Operating in a World of $50 Oil
While hopes for a reversal in oil prices may have faded just after mid-August when U.S. crude oil futures slipped to a six-and-a half year low, the battered petroleum industry continues to plod along in its search for ways to steer through these difficult times.
Last month, some industry players met in Singapore for the 14th Annual Marine Money Singapore Ship Finance Forum, where there was a discussion on dealing with the impact of oil at $50 a barrel. Rigzone takes a look at the key issues under scrutiny at the forum, including the future direction of oil prices, the impact on the offshore support vessels market and oil consumption in China – the primary driver for global demand growth in recent years.
To recap, global oil prices have lost around half of its value from a year ago due mainly to a supply glut, a development exacerbated by the decision of the Organization of Petroleum Exporting Countries (OPEC) in November 2014 not to reduce production so as to protect their market share. The prolonged supply glut weighed on global oil prices, culminating in U.S. crude futures falling to $40.46 a barrel Aug. 19 – the lowest since March 2009.
Mixed Views on Oil Prices
Panelists at the Singapore forum held different opinions on the future direction of global oil prices. They singled out various factors for the current malaise in the oil markets, including weak demand caused by low global economic growth and the surge in U.S. shale production. But the panelists agreed that the industry downtrend stemmed mainly from OPEC’s stance on keeping unchanged the cartel’s oil production level.
“If you look at what’s happening today, it’s a plan, it’s a strategy, it’s a plot and you can call it what you want. OPEC has a strategy here. It’s just not the force of market pressure. This is a strategy to drive the price of oil down, drive out the producers/competitors that have more expensive recovery, like the Russians, North Sea and U.S. shale production. So that’s what I think the difference is and it’s working,” Kenny Rogers, head of Chemical Transport Logistics at Aurora Tankers/IMC Industrial Group, said.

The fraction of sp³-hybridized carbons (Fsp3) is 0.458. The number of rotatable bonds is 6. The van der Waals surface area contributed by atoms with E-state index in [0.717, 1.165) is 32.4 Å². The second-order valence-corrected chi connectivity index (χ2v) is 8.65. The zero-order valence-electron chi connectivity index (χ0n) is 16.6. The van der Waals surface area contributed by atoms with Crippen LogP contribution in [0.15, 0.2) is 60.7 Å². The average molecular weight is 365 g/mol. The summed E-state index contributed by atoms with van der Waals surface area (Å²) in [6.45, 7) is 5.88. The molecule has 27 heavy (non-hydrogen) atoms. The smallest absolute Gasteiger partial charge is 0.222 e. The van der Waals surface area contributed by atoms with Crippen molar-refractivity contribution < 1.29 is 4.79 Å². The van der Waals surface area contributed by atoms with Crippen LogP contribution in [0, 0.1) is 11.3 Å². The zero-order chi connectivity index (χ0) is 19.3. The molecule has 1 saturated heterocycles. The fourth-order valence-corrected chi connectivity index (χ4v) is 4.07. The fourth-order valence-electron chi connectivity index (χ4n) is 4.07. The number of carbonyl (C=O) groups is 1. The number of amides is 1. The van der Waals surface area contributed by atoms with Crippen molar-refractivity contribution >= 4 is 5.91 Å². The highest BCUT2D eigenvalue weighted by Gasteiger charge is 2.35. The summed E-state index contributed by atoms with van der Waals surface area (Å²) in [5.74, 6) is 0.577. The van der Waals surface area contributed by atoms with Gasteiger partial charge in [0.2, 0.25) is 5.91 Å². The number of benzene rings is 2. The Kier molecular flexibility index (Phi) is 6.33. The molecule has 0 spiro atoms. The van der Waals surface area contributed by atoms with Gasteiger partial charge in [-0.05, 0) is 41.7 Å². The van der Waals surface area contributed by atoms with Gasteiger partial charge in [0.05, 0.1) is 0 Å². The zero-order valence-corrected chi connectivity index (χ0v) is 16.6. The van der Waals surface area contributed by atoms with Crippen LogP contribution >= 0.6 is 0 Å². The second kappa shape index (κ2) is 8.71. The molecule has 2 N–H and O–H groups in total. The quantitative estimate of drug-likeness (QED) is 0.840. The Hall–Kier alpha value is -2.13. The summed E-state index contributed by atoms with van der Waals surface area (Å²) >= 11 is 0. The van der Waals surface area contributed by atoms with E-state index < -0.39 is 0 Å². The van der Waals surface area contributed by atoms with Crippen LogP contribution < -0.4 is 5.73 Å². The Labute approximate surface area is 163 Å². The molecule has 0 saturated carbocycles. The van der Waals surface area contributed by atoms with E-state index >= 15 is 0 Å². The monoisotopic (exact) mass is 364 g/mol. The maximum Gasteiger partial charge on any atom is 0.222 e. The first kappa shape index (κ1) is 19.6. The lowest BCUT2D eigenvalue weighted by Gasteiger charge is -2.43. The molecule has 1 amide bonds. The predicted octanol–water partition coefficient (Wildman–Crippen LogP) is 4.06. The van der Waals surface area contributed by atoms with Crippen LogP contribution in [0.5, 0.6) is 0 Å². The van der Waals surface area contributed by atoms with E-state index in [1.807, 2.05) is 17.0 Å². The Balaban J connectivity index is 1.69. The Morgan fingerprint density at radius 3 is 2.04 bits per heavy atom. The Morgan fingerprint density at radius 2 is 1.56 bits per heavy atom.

Panelists were uncertain when global oil prices would recover given the unpredictable nature of the markets.
“At the very peak in 2008, Goldman Sachs [Group, Inc.] said oil would go to $200 [a barrel] and of course it crashed to $37. Only last week they say it will go to $20. I don’t really know. It’s anybody’s guess I believe,” Geir Sjurseth, Managing Director and Head of Offshore Finance at Germany’s DVB Bank SE, said.
He was referring to the last major financial crisis, when global benchmark Brent oil futures peaked at around $145 a barrel in July 2008. At the moment, industry players are unsure whether the oil prices have bottomed.
“No one has ever suggested an alphabet to describe this crisis. The last time [the 2007-2008 crisis] it was all about a V-shaped recovery, a W-shaped recovery or a U-shaped recovery. But there’s no alphabet to describe what we are going through right now,” Fazel A. Fazelbhoy, CEO of Dubai-based Synergy Offshore FZ LLE, a consulting firm focused on the offshore energy and marine sector.
Lower Non-OPEC Supply Key to Market Recovery
With OPEC sticking to its current production quotas, prospects for a recovery in global oil prices will hinge on a reduction in supplies from major non-OPEC producers like those in Russia and the North Sea as well as U.S. shale producers.
“In the short term, it’s going be a cut in supply which is required to help stabilize the oil price. Recent reports … have been proclaiming that OPEC won the oil price war as the non-OPEC producers have started to cut supplies, notably U.S. shale production, most of which makes a sizeable loss while the oil price is languishing in the $40-50 a barrel price range,” Simon Spells, a Singapore-based senior associate at international law firm Berwin Leighton Paisner LLP, told forum participants.
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